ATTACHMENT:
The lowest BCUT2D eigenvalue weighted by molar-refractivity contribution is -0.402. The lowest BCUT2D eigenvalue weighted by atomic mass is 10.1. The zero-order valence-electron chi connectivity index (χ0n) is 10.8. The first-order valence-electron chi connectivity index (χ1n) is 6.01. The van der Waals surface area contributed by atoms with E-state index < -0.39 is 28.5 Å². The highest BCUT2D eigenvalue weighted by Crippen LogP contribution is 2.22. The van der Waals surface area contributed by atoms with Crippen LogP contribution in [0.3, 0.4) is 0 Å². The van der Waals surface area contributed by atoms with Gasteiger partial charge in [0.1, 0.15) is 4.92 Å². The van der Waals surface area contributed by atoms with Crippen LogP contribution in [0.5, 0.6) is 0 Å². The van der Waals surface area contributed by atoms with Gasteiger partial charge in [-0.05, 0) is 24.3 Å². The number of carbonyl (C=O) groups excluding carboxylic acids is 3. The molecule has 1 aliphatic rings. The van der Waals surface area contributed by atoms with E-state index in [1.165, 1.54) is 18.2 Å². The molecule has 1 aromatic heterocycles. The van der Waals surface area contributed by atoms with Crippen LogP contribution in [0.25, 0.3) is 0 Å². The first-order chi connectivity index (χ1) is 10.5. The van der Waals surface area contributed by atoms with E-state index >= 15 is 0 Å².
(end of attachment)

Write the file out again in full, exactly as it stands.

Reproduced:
The lowest BCUT2D eigenvalue weighted by molar-refractivity contribution is -0.402. The lowest BCUT2D eigenvalue weighted by atomic mass is 10.1. The zero-order valence-electron chi connectivity index (χ0n) is 10.8. The first-order valence-electron chi connectivity index (χ1n) is 6.01. The van der Waals surface area contributed by atoms with E-state index < -0.39 is 28.5 Å². The highest BCUT2D eigenvalue weighted by Crippen LogP contribution is 2.22. The van der Waals surface area contributed by atoms with Crippen LogP contribution in [0.3, 0.4) is 0 Å². The van der Waals surface area contributed by atoms with Gasteiger partial charge in [0.1, 0.15) is 4.92 Å². The van der Waals surface area contributed by atoms with Crippen LogP contribution in [0.5, 0.6) is 0 Å². The van der Waals surface area contributed by atoms with Gasteiger partial charge in [-0.05, 0) is 24.3 Å². The number of carbonyl (C=O) groups excluding carboxylic acids is 3. The molecule has 1 aliphatic rings. The van der Waals surface area contributed by atoms with E-state index in [1.165, 1.54) is 18.2 Å². The molecule has 1 aromatic heterocycles. The van der Waals surface area contributed by atoms with Crippen LogP contribution in [0.25, 0.3) is 0 Å². The first-order chi connectivity index (χ1) is 10.5. The van der Waals surface area contributed by atoms with E-state index >= 15 is 0 Å².